[HOWTO] Sub Class C Subnet Reverse DNS – Bind9

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Having your ISP delegating the reverse DNS maybe a YMMV scenario. Some will allow you and others will not. If your ISP does allow you to host your own reverse DNS you have to create a zone file for the reverse DNS entry. This is a very easy thing to do if you have a class C subnet, but anything smaller than that or with different IP ranges, it gets complicated. Here’s what they usually have to do on their end, and what you need to do on your end.

ISP end
assuming the class C is 216.237.21.0/24 and the subnet you own is 216.237.21.64/26):
21.237.216.in-addr.arpa [SOA Entries]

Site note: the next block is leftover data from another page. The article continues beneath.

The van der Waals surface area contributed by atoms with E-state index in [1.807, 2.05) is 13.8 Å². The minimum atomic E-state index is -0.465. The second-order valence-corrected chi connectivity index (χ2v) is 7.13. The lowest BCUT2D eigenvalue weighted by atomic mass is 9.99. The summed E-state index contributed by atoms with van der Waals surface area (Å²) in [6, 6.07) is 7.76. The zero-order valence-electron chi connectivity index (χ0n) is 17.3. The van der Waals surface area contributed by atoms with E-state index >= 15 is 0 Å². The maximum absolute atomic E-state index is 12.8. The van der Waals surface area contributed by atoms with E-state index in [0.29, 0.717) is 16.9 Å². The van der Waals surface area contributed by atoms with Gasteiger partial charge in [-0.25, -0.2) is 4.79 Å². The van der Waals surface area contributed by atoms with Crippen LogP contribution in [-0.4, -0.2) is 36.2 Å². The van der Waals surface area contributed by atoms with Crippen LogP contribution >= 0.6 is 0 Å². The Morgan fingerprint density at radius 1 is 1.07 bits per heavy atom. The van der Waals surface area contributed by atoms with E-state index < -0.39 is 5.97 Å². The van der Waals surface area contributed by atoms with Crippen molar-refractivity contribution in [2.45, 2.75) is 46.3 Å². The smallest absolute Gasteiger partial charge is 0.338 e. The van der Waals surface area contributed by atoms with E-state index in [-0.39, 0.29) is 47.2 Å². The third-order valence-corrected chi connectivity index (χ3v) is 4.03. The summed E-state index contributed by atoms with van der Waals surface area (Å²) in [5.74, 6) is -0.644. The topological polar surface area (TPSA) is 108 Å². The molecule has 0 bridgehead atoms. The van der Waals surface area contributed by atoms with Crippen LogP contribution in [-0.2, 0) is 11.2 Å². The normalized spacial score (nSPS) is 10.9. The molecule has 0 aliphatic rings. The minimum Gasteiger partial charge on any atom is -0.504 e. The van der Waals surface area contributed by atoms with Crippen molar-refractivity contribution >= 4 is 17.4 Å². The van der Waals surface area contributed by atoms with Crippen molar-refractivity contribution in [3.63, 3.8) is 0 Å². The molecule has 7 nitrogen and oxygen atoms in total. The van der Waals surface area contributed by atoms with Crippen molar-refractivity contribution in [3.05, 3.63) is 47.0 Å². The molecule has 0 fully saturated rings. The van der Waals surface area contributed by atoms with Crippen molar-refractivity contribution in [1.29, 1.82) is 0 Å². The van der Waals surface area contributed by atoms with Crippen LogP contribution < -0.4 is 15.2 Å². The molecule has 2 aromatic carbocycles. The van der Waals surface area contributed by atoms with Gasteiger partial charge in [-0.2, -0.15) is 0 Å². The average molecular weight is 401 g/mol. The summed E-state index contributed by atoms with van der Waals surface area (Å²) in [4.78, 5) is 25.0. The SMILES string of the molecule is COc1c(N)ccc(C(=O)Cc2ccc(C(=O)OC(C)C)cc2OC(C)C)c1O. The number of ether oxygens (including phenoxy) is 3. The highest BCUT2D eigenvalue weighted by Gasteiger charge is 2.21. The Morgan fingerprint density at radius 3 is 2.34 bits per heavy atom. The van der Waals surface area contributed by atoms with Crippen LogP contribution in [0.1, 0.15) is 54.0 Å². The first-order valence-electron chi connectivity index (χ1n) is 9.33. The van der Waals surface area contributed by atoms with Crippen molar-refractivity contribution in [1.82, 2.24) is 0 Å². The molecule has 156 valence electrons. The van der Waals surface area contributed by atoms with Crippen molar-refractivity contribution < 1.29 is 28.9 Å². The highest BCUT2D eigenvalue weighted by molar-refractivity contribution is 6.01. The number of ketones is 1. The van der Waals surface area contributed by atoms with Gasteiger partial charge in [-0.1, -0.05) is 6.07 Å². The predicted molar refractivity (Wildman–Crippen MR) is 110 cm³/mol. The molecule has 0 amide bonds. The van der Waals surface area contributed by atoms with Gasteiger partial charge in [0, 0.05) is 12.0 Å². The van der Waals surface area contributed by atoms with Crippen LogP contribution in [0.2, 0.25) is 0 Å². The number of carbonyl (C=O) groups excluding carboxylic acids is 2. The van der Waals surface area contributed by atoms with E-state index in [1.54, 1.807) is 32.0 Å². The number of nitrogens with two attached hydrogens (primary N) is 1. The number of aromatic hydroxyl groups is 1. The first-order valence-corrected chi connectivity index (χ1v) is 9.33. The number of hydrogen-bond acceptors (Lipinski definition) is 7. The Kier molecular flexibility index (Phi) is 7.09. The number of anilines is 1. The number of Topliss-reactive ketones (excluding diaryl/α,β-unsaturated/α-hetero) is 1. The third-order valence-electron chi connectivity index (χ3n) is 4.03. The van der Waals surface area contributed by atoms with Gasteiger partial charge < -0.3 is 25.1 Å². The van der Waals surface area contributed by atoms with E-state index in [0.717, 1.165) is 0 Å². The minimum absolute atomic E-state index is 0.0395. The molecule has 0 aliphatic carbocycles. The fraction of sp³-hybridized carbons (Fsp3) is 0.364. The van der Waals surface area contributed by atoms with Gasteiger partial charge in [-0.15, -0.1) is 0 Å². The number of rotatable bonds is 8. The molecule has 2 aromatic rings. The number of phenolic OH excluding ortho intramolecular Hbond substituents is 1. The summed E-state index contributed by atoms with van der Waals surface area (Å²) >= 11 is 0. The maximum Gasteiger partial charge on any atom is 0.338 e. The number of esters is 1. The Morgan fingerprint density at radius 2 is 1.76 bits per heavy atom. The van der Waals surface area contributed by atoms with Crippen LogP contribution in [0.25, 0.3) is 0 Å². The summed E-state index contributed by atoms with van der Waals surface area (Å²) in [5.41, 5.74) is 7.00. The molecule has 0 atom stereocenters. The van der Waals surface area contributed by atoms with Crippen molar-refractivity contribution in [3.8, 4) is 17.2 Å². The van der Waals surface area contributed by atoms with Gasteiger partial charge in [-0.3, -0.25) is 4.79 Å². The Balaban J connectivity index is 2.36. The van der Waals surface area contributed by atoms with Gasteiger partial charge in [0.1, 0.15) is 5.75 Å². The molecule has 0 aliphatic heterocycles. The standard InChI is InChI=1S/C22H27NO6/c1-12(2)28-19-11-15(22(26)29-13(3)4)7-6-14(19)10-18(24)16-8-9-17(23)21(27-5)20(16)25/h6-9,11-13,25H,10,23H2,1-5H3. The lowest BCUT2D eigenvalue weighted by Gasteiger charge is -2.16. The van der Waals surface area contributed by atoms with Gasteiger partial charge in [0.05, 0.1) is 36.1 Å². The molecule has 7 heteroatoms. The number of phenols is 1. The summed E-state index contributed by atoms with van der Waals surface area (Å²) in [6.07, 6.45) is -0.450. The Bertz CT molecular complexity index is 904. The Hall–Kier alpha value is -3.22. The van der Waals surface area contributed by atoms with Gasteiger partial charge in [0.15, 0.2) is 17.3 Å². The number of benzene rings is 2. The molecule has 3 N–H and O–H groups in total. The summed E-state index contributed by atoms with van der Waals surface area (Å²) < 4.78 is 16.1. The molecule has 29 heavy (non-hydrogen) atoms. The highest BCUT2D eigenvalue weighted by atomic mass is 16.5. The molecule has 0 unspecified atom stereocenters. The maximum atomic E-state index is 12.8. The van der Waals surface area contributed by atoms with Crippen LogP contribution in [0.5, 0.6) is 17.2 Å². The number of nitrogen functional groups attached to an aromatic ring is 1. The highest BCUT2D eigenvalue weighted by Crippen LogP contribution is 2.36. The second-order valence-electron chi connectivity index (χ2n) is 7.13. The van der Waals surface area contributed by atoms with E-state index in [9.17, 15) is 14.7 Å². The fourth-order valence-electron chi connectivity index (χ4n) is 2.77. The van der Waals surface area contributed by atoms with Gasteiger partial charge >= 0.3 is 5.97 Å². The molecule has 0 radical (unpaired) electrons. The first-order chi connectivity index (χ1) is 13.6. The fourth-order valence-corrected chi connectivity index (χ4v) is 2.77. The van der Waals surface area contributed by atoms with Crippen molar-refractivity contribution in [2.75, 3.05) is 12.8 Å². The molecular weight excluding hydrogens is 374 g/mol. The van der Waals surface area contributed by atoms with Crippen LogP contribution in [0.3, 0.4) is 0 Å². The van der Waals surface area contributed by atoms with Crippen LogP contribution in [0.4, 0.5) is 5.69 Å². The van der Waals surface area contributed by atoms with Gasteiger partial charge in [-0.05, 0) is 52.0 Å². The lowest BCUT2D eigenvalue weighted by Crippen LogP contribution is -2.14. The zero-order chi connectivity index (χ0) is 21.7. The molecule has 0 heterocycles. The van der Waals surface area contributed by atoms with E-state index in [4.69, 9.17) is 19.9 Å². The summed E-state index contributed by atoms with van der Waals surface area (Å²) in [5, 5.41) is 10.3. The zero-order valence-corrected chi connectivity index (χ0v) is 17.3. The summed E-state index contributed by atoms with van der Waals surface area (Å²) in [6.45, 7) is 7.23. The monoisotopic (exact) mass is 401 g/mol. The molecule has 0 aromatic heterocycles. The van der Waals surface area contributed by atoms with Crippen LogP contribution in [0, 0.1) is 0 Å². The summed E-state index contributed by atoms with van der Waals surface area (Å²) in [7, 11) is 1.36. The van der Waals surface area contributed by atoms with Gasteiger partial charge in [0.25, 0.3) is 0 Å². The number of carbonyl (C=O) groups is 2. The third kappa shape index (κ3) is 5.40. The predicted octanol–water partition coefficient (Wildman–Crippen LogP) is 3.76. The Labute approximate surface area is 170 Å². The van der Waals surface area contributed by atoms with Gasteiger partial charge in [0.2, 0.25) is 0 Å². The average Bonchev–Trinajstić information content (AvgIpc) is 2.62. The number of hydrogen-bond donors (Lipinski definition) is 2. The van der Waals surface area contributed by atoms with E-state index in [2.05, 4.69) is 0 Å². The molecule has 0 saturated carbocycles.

21.237.216.in-addr.arpa [NS Servers]

;someone else's entry
$GENERATE 1-63 $ IN PTR 216-237-21-$.orng.nextweb.net.

;start of your entry
64-127 IN NS ns1.mydomain.net.
64-127 IN NS ns2.mydomain.net.
$GENERATE 64-127 $ CNAME $.64-127

;someone else's entry
$GENERATE 128-255 $ IN PTR 216-237-21-$.orng.nextweb.net.

Client Side
Create the following zone “64-255.21.237.216.in-addr.arpa” with the following entry:

$TTL 86400
@ IN SOA [SOA Entries]
@ IN NS [NS Servers]
65 IN PTR gateway.mydomain.net.
66 IN PTR mail.mydomain.net.
67 IN PTR dns.mydomain.net.

$GENERATE 68-126 $ IN PTR $.dhcp.mydomain.net.
Short explanation of $GENERATE:
$GENERATE 68-70 $ IN PTR $.dhcp.mydomain.net.
is equivalent to:
68 IN PTR 68.dhcp.mydomain.net.
69 IN PTR 69.dhcp.mydomain.net.
70 IN PTR 70.dhcp.mydomain.net.

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